Nate Owen: Lots of big names on both sides, but I think this will come down to the goaltenders, where Minnesota has a slight edge with Adam Wilcox. Minnesota 3-2
Matthew Semisch: The Gophers are 3-1-1 in their last five games against UND, and Minnesota’s the better team on paper in this matchup. However, I’ve really liked the grit UND showed in the Midwest Regional despite being the underdog against both Wisconsin and Ferris State, and I think UND’s good for at least one more upset. North Dakota 2-1
Paula C. Weston: While I liked what I saw from North Dakota in Cincinnati, I think Minnesota’s speed will be the difference in this game. Minnesota 3-2
PHILADELPHIA — There are now three Division I men’s ice hockey programs in Pennsylvania: Mercyhurst, Penn State and Robert Morris. The D-I team closest to Philadelphia is Penn State, roughly 200 miles away; Robert Morris, near Pittsburgh, is 300 miles to the west, and Mercyhurst (Erie, Pa.) is another 100 miles farther away than that.
Even with no college hockey presence in the City of Brotherly Love, Philadelphia has recently proven its ability to embrace the sport at the college level.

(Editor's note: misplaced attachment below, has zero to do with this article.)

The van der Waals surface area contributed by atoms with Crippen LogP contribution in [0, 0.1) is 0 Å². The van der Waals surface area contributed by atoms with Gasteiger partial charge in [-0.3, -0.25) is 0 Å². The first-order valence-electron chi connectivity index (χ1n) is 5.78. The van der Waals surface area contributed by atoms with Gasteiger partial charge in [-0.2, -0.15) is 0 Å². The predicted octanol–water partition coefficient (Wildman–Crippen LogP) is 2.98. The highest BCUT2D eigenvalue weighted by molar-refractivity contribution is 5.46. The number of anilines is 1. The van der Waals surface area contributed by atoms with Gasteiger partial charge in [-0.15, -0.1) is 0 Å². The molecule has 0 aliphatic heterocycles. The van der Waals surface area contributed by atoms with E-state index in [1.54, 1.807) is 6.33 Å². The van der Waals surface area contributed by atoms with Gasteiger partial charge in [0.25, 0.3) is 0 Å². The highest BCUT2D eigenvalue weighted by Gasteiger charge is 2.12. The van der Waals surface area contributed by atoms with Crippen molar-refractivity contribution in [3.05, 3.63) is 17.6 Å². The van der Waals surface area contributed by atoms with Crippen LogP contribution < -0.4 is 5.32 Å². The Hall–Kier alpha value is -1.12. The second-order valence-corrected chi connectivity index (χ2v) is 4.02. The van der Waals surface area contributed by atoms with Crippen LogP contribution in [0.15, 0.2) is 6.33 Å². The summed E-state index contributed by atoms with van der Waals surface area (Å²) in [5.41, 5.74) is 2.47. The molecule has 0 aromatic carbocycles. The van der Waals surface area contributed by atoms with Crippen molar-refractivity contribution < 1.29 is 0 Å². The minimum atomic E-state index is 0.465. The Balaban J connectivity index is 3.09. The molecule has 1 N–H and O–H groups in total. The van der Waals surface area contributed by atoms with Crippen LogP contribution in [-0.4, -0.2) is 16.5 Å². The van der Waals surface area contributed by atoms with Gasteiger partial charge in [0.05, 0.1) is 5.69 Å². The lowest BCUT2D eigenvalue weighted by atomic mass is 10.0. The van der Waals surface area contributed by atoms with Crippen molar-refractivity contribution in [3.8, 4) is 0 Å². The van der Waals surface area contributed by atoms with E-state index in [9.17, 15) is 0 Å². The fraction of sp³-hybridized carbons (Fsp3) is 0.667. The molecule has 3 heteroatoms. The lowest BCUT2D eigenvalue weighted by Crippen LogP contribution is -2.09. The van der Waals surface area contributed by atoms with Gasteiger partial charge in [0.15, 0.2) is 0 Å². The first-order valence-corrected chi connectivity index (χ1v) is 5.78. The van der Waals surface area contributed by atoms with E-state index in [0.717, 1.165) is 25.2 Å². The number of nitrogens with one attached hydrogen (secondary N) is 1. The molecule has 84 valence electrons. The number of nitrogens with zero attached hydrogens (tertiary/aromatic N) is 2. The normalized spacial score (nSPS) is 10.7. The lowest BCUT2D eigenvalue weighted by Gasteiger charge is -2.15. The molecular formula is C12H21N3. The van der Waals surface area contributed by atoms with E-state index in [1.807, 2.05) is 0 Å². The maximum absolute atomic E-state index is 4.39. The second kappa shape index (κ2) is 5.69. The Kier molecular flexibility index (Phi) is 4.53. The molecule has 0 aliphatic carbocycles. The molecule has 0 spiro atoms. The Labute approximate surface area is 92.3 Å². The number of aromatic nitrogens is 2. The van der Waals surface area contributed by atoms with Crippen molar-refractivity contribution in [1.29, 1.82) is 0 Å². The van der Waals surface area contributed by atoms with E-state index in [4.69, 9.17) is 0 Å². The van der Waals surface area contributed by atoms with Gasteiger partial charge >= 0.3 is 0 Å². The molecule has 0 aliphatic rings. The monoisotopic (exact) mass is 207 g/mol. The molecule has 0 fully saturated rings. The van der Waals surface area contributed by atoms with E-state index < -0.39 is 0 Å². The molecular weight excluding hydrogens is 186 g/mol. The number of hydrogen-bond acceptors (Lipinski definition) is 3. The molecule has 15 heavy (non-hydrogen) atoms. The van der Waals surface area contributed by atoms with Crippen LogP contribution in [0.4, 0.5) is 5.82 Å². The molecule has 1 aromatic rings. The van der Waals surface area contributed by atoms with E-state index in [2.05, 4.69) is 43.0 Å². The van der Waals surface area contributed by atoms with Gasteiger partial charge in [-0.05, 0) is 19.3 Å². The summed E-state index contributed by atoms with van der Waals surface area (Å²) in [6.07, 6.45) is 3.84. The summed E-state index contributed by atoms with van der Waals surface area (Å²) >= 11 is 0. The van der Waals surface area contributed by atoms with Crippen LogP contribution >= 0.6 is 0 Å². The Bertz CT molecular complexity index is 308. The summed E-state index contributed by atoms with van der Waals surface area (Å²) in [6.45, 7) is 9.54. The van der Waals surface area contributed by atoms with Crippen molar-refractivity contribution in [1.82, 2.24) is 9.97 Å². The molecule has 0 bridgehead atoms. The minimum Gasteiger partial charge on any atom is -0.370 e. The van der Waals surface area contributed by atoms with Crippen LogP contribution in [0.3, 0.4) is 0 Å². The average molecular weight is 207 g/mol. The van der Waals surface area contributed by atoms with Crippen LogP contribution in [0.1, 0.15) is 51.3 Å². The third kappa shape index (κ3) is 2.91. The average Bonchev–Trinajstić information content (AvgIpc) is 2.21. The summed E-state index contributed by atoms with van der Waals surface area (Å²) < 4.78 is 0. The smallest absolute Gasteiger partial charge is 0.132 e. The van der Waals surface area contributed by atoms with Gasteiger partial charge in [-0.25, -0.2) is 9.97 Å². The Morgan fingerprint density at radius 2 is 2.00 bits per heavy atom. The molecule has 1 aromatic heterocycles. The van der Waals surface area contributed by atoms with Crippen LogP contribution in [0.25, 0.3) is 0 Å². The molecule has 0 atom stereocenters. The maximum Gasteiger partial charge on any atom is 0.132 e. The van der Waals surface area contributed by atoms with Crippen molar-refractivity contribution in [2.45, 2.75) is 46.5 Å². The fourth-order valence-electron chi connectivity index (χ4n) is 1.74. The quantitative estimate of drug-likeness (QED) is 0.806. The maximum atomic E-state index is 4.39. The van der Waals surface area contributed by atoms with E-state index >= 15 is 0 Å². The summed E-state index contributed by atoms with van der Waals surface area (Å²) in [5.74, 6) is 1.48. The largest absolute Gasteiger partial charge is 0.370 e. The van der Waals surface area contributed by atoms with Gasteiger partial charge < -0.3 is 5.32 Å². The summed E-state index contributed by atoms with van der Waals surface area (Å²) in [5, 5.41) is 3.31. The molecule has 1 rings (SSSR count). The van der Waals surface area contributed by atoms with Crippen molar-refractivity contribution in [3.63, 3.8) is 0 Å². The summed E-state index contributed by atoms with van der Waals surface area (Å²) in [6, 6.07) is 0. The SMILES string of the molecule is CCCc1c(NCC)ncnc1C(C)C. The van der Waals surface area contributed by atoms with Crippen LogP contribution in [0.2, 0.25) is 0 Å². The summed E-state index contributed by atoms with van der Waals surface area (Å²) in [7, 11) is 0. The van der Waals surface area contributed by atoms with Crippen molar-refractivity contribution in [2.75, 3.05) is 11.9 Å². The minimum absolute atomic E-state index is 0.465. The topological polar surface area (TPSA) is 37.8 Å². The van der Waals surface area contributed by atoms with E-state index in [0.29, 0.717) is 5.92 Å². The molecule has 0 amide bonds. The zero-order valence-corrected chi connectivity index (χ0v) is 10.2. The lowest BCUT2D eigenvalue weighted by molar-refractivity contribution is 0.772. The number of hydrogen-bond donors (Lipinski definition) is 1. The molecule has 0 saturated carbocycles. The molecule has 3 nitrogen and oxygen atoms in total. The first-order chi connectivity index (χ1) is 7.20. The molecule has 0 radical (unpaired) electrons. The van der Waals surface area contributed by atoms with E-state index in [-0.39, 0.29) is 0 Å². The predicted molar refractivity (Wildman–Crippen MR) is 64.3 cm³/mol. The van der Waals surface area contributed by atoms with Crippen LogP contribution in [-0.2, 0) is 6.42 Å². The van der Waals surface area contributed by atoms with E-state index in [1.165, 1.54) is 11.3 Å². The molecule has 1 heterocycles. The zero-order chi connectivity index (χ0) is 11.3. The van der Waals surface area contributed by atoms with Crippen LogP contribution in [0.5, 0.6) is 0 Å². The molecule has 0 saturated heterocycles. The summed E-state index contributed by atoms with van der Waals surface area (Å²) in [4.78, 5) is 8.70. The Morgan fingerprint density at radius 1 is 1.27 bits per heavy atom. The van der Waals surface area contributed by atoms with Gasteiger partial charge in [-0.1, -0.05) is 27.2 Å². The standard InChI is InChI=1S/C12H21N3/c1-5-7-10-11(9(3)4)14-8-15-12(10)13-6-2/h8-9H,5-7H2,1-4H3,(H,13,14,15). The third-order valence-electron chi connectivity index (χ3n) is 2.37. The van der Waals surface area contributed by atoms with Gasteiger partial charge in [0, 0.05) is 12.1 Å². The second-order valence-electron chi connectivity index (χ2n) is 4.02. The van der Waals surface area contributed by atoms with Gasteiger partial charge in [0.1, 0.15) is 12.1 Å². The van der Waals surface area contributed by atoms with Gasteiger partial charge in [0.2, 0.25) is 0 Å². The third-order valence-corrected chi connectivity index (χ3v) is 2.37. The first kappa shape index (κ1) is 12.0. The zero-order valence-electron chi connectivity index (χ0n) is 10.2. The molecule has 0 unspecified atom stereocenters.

“I was just talking to [Vermont coach] Kevin Sneddon,” said Minnesota coach Don Lucia, “and he mentioned that Penn State played Vermont here and they had 17,000 people, but certainly I grew up watching plenty of pro hockey to know how big and how passionate the Flyer fans are.”
Lucia himself has a connection to the local NHL franchise. “Actually, I was drafted by the Flyers back in 1978,” said Lucia, “but like any good man, you have to know your limitations, so I got into coaching instead.”
The addition of the Penn State program at the start of the 2012-13 season forced the Big Ten to form a league of its own, a move that helped to shake up divisional alignment through much of college hockey. That development, however, is something that Lucia sees as positive for the sport as a whole, not just for the six teams that play in the Big Ten league.
“Any time you can add a brand school like Penn State, it’s good for college hockey,” said Lucia. “One of the things that’s unique about our sport is that we have Division I, Division II and Division III institutions. You see it here. Union is a Division III institution, but what makes our sport so great is that they all can compete on an equal footing. That doesn’t happen, really, in any other sport at the NCAA level.”
Lucia said that there were reservations that resulted from the realignment that created two new conferences and drastically changed the makeup of a third.